What Do Changes to the 457 Visa Programme Mean for Your Recruitment Agency?


Changes to immigration laws have been a hot topic within the recruitment community over the past few months. And rightly so given the significant impact these look set to have on not only employers’ talent attraction strategies, but also on your ability to source your own staff.

The Temporary Skills Shortage Visa

The Temporary Skills Shortage (TSS) visa, which will replace the 457 visa programme in March 2018, has quite understandably caused uncertainty within recruitment communities. After all, the country hasn’t seen changes at this level since the 457 visa was first implemented in 1996. And many employers across the country have based their entire recruitment and retention strategies on the current legislation.

According to a new report, just under half of Australian agencies expect minimal impact from plans to abolish and replace the Temporary Work (Skilled) Visa programme, known as the 457 visa. But of those that do anticipate a change, far more believe further visa restrictions will be negative (35 percent) than positive (4 percent). While some respondents share concerns that restrictions on foreign talent will “reduce the talent pool” and “create skill shortages,” others support tighter restrictions to curb perceived abuses. 

So while few would refute the Government’s objective of putting Australians first and tackling short-term skills shortages, the overhaul to immigration laws is not without its challenges.

The Future of Talent Attraction

While Australia has long been viewed as an incredibly attractive location for professionals from all corners of the world, the new visa regime will force certain demographics to rethink its viability, or worse still, exclude them entirely due to the age restrictions and reduced occupation list dictated by the TSS.

Senior professionals possessing niche skill sets, with no guarantee of residency under the new system, may be reticent to consider Australia as a destination of choice, particularly where relocating a family is concerned. Other global employment hubs such as Singapore, New York, and Bangkok may consequently become far more attractive, leaving businesses struggling to entice senior executives. And while Australia has long been able to attract international students due to its solid STEM reputation, immigration restrictions could prevent employers from integrating this talent pool into the workforce on a long-term basis.

Additionally, the new annual worker levy, which will see employers paying costs to the Government for each employee they sponsor based on their annual turnover, could also impact talent attraction. If employers, as some have suggested, pass this cost onto the candidate as either a standard ongoing annual feel for working in Australia, or by reducing salaries, it could be the difference between a candidate accepting or rejecting an offer.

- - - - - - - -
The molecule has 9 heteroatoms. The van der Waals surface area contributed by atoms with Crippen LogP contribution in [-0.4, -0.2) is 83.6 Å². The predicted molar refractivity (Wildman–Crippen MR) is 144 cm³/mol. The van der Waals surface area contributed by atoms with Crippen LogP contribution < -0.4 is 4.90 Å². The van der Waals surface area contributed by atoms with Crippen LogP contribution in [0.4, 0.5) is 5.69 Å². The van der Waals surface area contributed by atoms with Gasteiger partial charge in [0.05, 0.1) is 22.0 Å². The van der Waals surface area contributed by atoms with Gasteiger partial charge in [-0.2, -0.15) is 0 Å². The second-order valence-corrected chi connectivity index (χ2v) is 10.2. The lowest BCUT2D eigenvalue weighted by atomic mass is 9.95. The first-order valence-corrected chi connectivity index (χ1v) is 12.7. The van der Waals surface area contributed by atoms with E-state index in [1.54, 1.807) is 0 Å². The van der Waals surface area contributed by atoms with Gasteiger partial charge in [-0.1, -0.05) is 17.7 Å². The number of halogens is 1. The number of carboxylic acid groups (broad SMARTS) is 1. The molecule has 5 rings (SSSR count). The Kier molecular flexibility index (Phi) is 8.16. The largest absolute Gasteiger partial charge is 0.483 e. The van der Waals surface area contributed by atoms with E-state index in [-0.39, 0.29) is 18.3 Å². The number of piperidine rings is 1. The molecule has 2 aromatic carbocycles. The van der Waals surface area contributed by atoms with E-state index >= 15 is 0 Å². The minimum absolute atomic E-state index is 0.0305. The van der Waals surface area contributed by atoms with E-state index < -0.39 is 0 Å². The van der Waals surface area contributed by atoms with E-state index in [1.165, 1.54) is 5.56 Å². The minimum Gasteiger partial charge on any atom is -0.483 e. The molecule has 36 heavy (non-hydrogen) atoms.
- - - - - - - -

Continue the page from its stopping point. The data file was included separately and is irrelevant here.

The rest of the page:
Clearly, the future is full of uncertainties, but one thing is for sure: recruitment agencies will need to adapt their strategies to meet new labour restrictions—and fast—to ensure businesses can continue attracting and retaining the staff they need to thrive. And this is where your agency can add real value.

A Strategic Advisor

The very best recruitment agencies will keep abreast of the ongoing changes and amendments to the TSS visa to ensure they can accurately advise clients. And with the Government committing to reviewing the visa occupation list every six months, it’s critical that all of your recruiters keep up-to-speed with this. Ensure you’re producing relevant and helpful content for your clients that not only updates them on amendments, but that also offers advice on tapping into talent pools that are increasingly shrinking.

Your Agency’s Growth

The Department of Employment’s decision to keep recruitment consultants on the short-term skilled occupation list (STSOL) will come as welcome news to the agency owners. However there are caveats – the base salary requirement has been raised to $90,000, for example – so attracting talent for your own company will remain a challenge. After all, the recruitment sector has long relied on the expat community to source consultants, and while domestic talent certainly does exist, it is in finite supply—particularly in Sydney and Brisbane. This is a sentiment echoed by Clare Barton of rec-to-rec specialists, Barton Mills, who said: “We would love to employ more Aussies, but this is exceptionally difficult to do due to a scarcity of experienced local recruiters being at a peak.”

To be able to serve the needs of existing and future clients, your agency must seriously consider your own talent attraction strategies in 2018 as you may find yourself looking for recruiters in an ever decreasing talent pool. Consequently, your employer of choice campaigns will be business critical and you’ll need to focus just as much effort on ensuring your existing consultants don’t jump ship. Training and development will be key, as will robust employee benefit packages that offer competitive salaries, commission, and a range perks.

Want more insight on the top trends affecting recruitment pros this year? Check out the 2018 Australian Recruitment Trends Report to learn more about the challenges and priorities for your agencies.

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